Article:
Poverty And Public Policy Charles Blow Discusses Case Study

Length: 3 pages Sources: 3 Subject: Economics Type: Case Study Paper: #57109364 Related Topics: Child Poverty, Poverty, Fiscal Policy, Public Policy
Excerpt from Case Study :

Poverty and Public Policy

Charles Blow discusses in hits NYT op-ed column the issue of child poverty. He notes up front that his belief is that poverty can never really be ended, highlighting that the man has a realistic outlook on the issue. There are many different causes of poverty, not the least of which is that poverty is, ultimately, relative. What we call poverty today in America would be considered wealthy in half the other countries in the world. His point, however, is that even if you accept that there will always be some poverty, there is a societal obligation to keep the poverty rate as low as possible. He argues in particular against children living in poverty.

This is where public policy comes into play. The United States, simply put, performs poorly on the issues of overall poverty and child poverty, and that is the direct result of public policy. Child poverty rates are higher in the U.S. than any other OECD

country except Mexico, which is an outlier in terms of overall development:

The U.S. Census Bureau highlights how poverty in the U.S. remains at high levels, even as the GDP continues to grow:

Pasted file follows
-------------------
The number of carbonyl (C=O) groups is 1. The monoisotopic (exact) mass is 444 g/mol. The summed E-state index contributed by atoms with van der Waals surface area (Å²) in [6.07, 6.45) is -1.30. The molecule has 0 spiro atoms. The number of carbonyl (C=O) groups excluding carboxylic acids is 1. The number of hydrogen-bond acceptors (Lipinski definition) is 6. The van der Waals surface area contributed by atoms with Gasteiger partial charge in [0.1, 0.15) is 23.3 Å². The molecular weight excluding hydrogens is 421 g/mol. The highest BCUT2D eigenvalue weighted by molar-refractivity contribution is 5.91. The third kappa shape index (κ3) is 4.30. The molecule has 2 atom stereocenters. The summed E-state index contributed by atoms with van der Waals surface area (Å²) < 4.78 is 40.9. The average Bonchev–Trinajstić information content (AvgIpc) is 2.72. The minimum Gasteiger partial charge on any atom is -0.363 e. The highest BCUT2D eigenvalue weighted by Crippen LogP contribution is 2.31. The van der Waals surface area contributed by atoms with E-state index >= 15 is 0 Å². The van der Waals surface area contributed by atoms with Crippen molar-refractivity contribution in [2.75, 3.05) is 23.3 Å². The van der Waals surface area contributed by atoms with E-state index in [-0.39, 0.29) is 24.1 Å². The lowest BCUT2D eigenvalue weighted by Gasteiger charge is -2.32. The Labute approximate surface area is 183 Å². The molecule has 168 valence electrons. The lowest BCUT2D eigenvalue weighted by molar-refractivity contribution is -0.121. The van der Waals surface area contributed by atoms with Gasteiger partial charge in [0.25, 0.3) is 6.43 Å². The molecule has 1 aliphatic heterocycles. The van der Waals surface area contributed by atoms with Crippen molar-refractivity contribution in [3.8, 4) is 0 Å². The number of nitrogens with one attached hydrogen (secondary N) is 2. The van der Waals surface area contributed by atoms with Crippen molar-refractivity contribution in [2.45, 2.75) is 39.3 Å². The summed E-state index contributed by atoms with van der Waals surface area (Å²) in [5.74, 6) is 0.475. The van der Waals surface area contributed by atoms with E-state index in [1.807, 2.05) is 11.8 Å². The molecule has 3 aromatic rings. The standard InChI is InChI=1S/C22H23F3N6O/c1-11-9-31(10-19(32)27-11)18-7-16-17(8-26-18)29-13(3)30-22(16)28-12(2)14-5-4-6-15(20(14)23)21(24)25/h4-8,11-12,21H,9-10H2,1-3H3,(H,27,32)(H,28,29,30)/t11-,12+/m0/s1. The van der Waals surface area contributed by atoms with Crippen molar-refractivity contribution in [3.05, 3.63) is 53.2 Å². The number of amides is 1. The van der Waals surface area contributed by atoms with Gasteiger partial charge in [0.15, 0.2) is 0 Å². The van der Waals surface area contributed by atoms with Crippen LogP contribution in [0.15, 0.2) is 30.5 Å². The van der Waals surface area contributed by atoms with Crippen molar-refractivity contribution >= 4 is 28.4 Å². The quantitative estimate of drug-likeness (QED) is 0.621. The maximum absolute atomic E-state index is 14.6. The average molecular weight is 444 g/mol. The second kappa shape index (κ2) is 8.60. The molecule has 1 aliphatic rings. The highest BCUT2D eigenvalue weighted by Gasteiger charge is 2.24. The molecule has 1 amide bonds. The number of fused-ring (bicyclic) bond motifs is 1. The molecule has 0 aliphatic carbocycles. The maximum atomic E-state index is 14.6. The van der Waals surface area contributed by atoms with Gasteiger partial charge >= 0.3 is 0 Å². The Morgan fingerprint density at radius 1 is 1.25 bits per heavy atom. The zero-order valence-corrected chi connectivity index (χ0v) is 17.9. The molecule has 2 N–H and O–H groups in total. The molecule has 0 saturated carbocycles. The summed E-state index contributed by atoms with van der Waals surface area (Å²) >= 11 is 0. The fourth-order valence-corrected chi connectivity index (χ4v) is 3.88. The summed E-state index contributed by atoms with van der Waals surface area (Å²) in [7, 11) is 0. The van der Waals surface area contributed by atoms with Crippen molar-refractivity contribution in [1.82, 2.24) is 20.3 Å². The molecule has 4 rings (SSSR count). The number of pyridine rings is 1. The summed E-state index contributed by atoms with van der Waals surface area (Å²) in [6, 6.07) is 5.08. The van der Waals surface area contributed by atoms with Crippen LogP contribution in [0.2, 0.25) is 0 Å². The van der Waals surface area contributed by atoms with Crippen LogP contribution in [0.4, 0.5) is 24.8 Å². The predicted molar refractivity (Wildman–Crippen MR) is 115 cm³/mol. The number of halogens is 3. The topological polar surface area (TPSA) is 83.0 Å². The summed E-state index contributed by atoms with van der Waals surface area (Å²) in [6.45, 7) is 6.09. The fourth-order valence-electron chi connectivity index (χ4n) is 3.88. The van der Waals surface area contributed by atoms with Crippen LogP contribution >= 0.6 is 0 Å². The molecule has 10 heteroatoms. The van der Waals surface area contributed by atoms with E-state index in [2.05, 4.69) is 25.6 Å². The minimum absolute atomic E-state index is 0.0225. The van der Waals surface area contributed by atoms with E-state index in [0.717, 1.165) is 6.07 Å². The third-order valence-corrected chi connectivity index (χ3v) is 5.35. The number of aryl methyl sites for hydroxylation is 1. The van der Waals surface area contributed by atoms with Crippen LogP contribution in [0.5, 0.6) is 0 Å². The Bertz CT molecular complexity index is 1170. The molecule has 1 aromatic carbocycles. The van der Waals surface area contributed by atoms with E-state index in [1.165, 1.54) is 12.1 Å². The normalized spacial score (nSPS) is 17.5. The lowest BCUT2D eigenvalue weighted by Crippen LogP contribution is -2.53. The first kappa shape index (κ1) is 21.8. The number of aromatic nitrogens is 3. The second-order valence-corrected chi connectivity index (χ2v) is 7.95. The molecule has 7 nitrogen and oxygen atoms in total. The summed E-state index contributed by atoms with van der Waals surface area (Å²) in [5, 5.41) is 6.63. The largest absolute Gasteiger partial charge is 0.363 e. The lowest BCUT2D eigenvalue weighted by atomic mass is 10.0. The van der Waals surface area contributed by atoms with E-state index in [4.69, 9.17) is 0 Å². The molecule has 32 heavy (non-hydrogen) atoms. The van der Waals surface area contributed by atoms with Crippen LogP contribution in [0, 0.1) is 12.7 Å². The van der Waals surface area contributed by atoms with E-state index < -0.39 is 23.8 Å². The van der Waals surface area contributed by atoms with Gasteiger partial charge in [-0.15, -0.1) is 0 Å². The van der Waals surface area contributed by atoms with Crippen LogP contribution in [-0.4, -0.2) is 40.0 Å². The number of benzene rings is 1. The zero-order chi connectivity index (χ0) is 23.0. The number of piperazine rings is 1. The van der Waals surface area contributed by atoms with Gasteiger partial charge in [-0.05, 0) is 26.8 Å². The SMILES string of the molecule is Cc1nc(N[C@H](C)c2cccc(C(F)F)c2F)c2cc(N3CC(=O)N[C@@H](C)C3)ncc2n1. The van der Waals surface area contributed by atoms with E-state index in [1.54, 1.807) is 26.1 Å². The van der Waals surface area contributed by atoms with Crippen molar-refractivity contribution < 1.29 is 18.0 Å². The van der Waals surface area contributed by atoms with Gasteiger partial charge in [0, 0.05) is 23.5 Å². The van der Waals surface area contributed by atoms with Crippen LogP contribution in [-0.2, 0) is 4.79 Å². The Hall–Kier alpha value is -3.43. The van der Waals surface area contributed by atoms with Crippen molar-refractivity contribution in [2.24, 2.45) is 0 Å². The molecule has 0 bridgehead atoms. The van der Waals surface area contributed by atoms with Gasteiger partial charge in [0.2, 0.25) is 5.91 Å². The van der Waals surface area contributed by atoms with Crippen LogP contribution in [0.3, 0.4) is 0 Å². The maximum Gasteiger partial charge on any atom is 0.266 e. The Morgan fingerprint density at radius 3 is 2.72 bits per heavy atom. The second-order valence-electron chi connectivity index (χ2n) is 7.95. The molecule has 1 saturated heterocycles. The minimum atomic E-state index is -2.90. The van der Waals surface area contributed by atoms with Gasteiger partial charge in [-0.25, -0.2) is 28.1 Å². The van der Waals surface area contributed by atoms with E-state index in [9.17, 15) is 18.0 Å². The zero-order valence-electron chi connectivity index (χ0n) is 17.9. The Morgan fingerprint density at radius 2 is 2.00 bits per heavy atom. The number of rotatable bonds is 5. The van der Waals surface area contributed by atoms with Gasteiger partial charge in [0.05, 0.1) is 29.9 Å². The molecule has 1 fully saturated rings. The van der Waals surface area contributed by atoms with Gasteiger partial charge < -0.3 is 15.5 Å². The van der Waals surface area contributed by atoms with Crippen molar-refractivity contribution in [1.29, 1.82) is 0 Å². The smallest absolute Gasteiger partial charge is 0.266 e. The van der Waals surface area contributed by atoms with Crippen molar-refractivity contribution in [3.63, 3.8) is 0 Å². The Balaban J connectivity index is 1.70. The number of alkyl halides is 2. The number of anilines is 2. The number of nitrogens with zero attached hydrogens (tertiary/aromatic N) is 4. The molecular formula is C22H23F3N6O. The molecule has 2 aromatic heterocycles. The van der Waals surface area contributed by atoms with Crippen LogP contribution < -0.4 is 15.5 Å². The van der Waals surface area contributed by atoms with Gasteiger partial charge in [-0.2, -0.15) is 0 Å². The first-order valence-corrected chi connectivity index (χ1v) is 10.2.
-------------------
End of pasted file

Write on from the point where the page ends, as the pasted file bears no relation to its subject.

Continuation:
The challenge is not wealth, of which the U.S. has a lot, and in growing quantity, it is the way that the U.S. allocates wealth. The argument in favor of pulling children out of poverty is not made because it is economically sound logic -- people are not born with a right to a comfortable living, as that only creates incentive for people...


This dialogue, the notion that people are in a state of poverty because of their own laziness or poor choices, has little basis in reality, but has legs with a large segment of the population, enough that public policy choices often reflect this sort of thinking, and public monies are thus not directed towards eradicating poverty, because the poor deserve their state. The child poverty narrative that Blow espouses here is, rhetorically, a counter to that, because children have no control over their own economic fate. Rhetorically, the child poverty argument brings a lot of pathos and ethos to the table, but in terms of its logos the conclusion is that society should aim to have nobody in a state of poverty, because the natural outcome of adults living in poverty is children living in poverty. Further, economically, child poverty leads to adult poverty, which comes with its own set of economic consequences -- a lifetime of dependency of social assistance, government-funded health care and a complete lack of contribution to the economy (Borjas, 2011).

Public policy, therefore, needs to reflect policies that can help people to exit the state of poverty, however they came to…

Sources Used in Documents:


Blow, C. (2015). Reducing our obscene level of child poverty. New York Times. Retrieved March 22, 2015 from http://www.nytimes.com/2015/01/28/opinion/charles-blow-reducing-our-obscene-level-of-child-poverty.html

Borjas, G. (2011). Poverty and program participation among immigrant children. The Future of Children. Vol. 21 (1) 247-266.

Hall, D. & Cooper. D. (2012). How raising the federal minimum wage would help working families and give the economy a boost. Economic Policy Institute. Retrieved March 22, 2015 from http://www.jobsnowcoalition.org/reports/2012/federal-minimum-wage-9-80-boost_epi2012-08.pdf

Cite this Document:

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